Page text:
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Is parallel database technology needed for data-driven DSS?

by Dan Power
Editor, DSSResources.COM

Few managers have heard of parallel computer processing and parallel databases. Nonetheless the desire of managers for more and better historical data is increasing the need for such capabilities. The call for papers for the ACM Eighth International Workshop on Data Warehousing and OLAP states that "Data Warehouse (DW) and Online Analytical Processing (OLAP) technologies are the core of current Decision Support Systems. ... Research in data warehousing and OLAP has produced important technologies for the design, management and use of information systems for decision support."

Norman and Thanisch with Bloor Research Group argue the future of commercial databases "is bound up with the ability of databases to exploit hardware platforms that provide multiple CPUs." They also note "There is a tremendous amount of confusion in the market over parallel database technology, among both customers and the vendors. The root of this is a general lack of understanding of the technical issues on both sides. Although the workings of a parallel database are more complex than an ordinary database, understanding it requires more of a change in mind set than an astronomically high IQ. Unfortunately, few decision makers have much understanding of parallel database, and consequently, it is open season for database and hardware marketing people to confuse the market with technical mumbo-jumbo, that they don't fully understand themselves." Parallel database technology makes it possible to process very large databases for data-driven decision support.

What is the history of parallel database technology?

According to James Gray, "During the 1970s there was great enthusiasm for database machines -- special-purpose computers that would be much faster than general-purpose systems running conventional databases. The problem was that general purpose systems were improving at 50% per year, so it was difficult for customized systems to compete with them. By 1980, most researchers recognized the futility of special-purpose approaches, and the database machine community switched to research on using arrays of general purpose processors and disks to process data in parallel. The University of Wisconsin was home to the major proponents of this idea in the US. Funded by the government and industry, they built a parallel database machine called Gamma. That system produced ideas and a generation of students who went on to staff all the database vendors. Today the parallel systems from IBM, Tandem, Oracle, Informix, Sybase, and AT&T all have a direct lineage from the Wisconsin research on parallel database systems. The use of parallel database systems for data mining is the fastest-growing component of the database server industry."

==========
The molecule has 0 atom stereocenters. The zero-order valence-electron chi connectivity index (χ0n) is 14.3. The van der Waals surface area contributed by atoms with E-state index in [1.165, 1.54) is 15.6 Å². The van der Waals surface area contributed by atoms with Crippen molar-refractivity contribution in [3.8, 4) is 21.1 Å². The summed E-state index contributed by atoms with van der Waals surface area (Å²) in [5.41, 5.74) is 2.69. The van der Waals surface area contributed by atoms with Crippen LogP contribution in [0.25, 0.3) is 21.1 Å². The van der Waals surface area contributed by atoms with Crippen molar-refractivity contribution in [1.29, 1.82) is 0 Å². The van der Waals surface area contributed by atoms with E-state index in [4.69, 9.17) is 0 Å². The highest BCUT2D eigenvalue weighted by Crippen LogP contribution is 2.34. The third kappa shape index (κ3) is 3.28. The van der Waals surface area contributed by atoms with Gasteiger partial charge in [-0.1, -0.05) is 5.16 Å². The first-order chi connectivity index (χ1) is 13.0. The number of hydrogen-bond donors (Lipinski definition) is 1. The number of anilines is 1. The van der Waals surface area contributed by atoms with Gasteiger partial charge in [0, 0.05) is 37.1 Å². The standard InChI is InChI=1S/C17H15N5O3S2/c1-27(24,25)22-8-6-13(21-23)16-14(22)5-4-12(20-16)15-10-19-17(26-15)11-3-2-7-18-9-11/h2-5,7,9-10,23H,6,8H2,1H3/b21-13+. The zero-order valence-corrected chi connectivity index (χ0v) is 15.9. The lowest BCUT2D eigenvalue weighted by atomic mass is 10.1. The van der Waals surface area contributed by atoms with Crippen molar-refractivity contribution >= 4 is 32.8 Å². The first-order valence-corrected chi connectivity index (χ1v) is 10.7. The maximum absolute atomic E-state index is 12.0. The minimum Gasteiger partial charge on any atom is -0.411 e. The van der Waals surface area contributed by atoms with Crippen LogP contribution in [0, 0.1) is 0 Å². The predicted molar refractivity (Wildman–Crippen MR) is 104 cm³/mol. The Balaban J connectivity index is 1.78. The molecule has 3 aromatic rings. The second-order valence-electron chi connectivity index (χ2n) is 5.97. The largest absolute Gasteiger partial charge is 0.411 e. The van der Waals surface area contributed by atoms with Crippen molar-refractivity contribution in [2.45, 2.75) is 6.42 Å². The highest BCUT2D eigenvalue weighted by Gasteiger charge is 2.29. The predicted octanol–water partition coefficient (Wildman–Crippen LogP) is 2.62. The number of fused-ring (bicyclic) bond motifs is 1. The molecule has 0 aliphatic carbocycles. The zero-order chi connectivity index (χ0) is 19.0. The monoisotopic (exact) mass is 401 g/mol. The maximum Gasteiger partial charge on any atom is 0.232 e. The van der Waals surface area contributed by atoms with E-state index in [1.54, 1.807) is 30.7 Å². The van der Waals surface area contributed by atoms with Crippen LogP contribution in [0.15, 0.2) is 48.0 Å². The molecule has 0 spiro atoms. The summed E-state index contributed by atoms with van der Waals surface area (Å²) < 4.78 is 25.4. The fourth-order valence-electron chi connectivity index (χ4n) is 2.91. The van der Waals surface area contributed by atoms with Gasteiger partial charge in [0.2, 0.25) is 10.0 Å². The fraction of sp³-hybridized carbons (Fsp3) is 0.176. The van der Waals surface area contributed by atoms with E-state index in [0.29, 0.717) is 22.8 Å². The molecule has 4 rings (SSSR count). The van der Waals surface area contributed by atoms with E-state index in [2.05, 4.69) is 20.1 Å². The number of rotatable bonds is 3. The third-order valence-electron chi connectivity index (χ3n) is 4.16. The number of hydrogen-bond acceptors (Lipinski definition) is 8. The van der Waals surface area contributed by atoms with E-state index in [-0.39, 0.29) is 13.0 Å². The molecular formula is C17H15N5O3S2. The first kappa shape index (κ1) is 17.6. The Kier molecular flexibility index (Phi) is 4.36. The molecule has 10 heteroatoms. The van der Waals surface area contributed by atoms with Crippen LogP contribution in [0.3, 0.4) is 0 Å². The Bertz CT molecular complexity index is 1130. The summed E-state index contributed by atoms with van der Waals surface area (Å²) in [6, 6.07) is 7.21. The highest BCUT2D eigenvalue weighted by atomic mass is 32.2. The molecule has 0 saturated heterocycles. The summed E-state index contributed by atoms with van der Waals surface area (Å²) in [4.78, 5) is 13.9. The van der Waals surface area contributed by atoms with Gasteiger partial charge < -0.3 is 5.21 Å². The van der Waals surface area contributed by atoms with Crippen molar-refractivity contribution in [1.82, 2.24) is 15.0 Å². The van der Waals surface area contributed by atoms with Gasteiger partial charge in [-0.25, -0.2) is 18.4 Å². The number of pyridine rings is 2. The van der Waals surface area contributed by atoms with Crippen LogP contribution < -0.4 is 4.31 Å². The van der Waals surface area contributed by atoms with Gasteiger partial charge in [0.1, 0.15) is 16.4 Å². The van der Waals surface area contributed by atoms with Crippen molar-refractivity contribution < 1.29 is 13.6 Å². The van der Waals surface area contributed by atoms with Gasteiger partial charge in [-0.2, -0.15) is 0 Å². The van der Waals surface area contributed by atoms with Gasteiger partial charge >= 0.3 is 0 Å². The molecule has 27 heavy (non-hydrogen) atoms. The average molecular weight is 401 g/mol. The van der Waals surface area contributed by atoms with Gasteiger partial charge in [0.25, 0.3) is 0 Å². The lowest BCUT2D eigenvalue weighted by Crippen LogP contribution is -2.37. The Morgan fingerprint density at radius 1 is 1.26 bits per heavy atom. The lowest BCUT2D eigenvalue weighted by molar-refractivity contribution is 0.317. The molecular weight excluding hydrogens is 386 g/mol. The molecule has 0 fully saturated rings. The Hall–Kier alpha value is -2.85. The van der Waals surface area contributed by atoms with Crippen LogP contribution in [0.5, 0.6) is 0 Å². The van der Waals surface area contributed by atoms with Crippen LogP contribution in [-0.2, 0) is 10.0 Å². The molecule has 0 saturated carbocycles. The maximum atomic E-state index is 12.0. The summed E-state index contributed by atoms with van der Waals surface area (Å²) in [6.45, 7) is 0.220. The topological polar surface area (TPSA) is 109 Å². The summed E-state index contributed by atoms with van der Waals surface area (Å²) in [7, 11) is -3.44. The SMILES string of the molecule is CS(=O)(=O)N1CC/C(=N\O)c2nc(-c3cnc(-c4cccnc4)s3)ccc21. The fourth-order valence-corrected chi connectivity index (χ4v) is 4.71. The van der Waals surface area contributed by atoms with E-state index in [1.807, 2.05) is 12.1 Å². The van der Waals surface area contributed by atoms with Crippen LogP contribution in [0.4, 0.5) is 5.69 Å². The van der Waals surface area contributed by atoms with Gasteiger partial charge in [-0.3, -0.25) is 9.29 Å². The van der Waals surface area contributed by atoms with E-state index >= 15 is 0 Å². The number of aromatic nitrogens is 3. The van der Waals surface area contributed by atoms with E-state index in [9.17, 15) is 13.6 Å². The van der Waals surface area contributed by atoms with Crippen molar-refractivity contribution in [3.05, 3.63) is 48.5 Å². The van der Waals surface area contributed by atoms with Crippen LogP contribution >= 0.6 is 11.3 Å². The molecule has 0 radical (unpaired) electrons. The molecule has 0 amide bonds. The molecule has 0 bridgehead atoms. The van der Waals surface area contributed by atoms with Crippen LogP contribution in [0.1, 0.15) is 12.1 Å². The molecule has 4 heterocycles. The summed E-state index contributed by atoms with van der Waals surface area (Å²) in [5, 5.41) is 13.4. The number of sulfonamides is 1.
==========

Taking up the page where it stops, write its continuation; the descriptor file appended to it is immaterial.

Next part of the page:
Also, Gray notes "projects at UCLA gave rise to Teradata." Today NCR Teradata (www.teradata.com) is the premier vendor of parallel database software. Most of my experience with parallel database software occurred at NCR Teradata Partners conferences. The current NCR Massively Parallel Processing (MPP) platform is designed to run the Teradata Database software efficiently for data warehousing and decision support.

What is parallel database processing?

This question is challenging to answer for a broad audience. I'll try to limit the buzz words and technical jargon. I'll also emphasize 2 nontechnical examples.

Let's start with a simple generalization. Parallel processing divides a computing task into smaller tasks that can be processed independently. Hence, the larger task is completed more quickly. Parallel relational database systems store data that is spread across many storage disks and accessed by many processing units. Whatis.com states massively parallel processing "is the coordinated processing of a program by multiple processors that work on different parts of the program, with each processor using its own operating system and memory."